Robert Frank. Elevator - Miami Beach, 1955.
Before Robert Franks “The Americans” show opens at the Met on September 22nd and Frank fever hits New York, this uncredited story from NPR’s website shines some fresh light on one of Frank’s lesser known images from the series:
One of photographer Robert Frank's most famous images aroused a particular interest from his friend, beat writer Jack Kerouac. In his introduction to Frank's book of photos The Americans, Kerouac writes, "That little ole lonely elevator girl looking up sighing in an elevator full of blurred demons, what's her name & address?"
Now we know.
Today, Sharon Collins lives in San Francisco. About 10 years ago she visited the San Francisco Museum of Modern Art and found herself drawn to a particular photo — the same photo Jack Kerouac wrote about.
"I stood in front of this particular photograph for probably a full five minutes," she says. "And then it dawned on me that the girl in the picture was me."
The iconic shot shows a young girl, pressing an elevator button, looking up with an enigmatic expression. At the time, her name was Sharon Goldstein, and she lived in Miami Beach. At fifteen, she got a summer job as an elevator girl at the Sherry Frontenac Hotel. She says the hotel was always full of tourists, and many of them had cameras. Although she wishes she remembers this particular tourist, she doesn't. But she pieced together what happened by looking at Frank's contact sheet.
"Robert Frank took about four photos of me without a flash in the elevator. I didn't know he was taking them. And then when the elevator emptied he asked me to turn around and smile at the camera. So I flashed a smile, put my hands on my hips, and hammed it up for about eight or ten frames."
From the single image that was chosen for The Americans, Kerouac guessed she was lonely. But Collins thinks otherwise.
"It's not necessarily loneliness, it's ... dreaminess."
Tuesday, September 15, 2009
Friday, September 11, 2009
Wednesday, September 9, 2009
It seems silly to try make any sensible pronouncements after six days in a country, four of which were spent in an exhibition hall. Saying how wonderful the people were sounds condescending, especially as at the end of the day, they’re just like us only generally more polite. So I thought I’d sum up with a selection of visual impressions, some taken on my iPhone and some on my Lumix.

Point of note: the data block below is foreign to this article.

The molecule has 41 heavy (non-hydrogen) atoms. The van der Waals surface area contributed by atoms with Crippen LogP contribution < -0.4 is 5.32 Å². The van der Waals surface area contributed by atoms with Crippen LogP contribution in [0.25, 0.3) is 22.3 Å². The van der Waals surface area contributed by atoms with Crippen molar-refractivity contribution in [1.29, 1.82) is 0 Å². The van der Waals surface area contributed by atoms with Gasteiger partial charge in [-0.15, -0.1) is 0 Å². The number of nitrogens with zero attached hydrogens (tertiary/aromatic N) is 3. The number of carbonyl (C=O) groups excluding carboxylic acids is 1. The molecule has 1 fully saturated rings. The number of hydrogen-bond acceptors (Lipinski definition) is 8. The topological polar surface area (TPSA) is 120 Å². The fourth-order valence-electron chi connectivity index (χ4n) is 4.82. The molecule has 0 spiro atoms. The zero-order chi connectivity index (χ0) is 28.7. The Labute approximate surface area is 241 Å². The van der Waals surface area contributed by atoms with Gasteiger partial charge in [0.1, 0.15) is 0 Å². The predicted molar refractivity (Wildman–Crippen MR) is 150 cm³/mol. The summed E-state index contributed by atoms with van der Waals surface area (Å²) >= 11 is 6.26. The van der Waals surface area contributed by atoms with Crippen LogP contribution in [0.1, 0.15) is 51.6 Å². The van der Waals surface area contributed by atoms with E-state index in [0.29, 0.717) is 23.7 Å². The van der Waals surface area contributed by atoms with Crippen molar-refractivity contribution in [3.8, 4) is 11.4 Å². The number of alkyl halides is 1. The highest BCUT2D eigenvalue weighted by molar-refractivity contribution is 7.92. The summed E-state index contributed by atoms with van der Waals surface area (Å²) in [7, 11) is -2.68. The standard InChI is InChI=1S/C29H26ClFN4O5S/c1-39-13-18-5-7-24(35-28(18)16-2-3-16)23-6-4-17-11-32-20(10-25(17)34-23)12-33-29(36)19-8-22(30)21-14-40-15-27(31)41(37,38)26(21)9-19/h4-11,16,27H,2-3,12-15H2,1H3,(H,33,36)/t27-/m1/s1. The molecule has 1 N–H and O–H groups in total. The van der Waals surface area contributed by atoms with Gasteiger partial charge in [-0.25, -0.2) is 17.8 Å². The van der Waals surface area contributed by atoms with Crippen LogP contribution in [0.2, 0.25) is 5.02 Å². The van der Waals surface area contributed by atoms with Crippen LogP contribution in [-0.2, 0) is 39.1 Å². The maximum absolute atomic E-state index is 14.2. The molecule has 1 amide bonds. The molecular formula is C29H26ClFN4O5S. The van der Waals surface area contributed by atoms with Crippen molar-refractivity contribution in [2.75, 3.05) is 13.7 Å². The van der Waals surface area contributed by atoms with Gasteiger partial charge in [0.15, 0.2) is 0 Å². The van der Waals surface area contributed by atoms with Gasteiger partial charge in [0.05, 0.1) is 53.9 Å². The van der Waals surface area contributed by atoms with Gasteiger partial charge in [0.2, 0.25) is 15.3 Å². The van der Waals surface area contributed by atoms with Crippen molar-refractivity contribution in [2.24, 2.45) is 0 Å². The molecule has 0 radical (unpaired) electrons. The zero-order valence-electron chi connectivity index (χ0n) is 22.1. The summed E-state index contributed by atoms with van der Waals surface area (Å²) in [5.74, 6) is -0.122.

And now I’m getting ready to start my 13 week beginner’s Japanese course. (Seriously.) I can’t wait to go back.
Friday, September 4, 2009
Thursday, September 3, 2009
So you walk down Roppongi Street, take the little alley (above) next to the AM/PM store, and you’ll find the Belle Salle Roppongi where Tokyo Photo 2009 is taking place.
It’s beautifully organized by our hosts Tomo Harada and Toru Fukaya, the booths are immaculately built, and the crowds and response on opening night were overwhelming.
Here’s a glimpse of my booth. The fair is organized with “Photo America” upstairs. An exhibition anchored by the Museum of Photographic Arts and three American dealers – myself, Rose Shoshana, and Paul Kopeikin. Downstairs are 14 Japanese dealers from whom you’ll see my highlights, below. There’s a predominance of contemporary sized urban, industrial, and forest landscapes – but I guess you could say it’s an accurate representation of the country. There’s certainly not the same amount of personally introspective or constructed work you would see in America.
But going in order round the fair, here are some of the pieces that caught my eye:
That's a quick Japanese floor report. More on the U.S. floor and Tokyo life tomorrow.
Wednesday, September 2, 2009
I am in Tokyo for the next week participating in the first Tokyo Photo Fair. It's also my first trip to Japan. I arrived last night.
The 13 1/2 hour flight over was surprisingly comfortable and my first taste of Japan was being faced with the above drink machine outside the airport. A difficiult choice, but as you can see I settled on the Mets grapefruit soda (delicious) before going into town on the friendly (and efficient) limousine bus.
We install the show today so stay tuned for regular updates.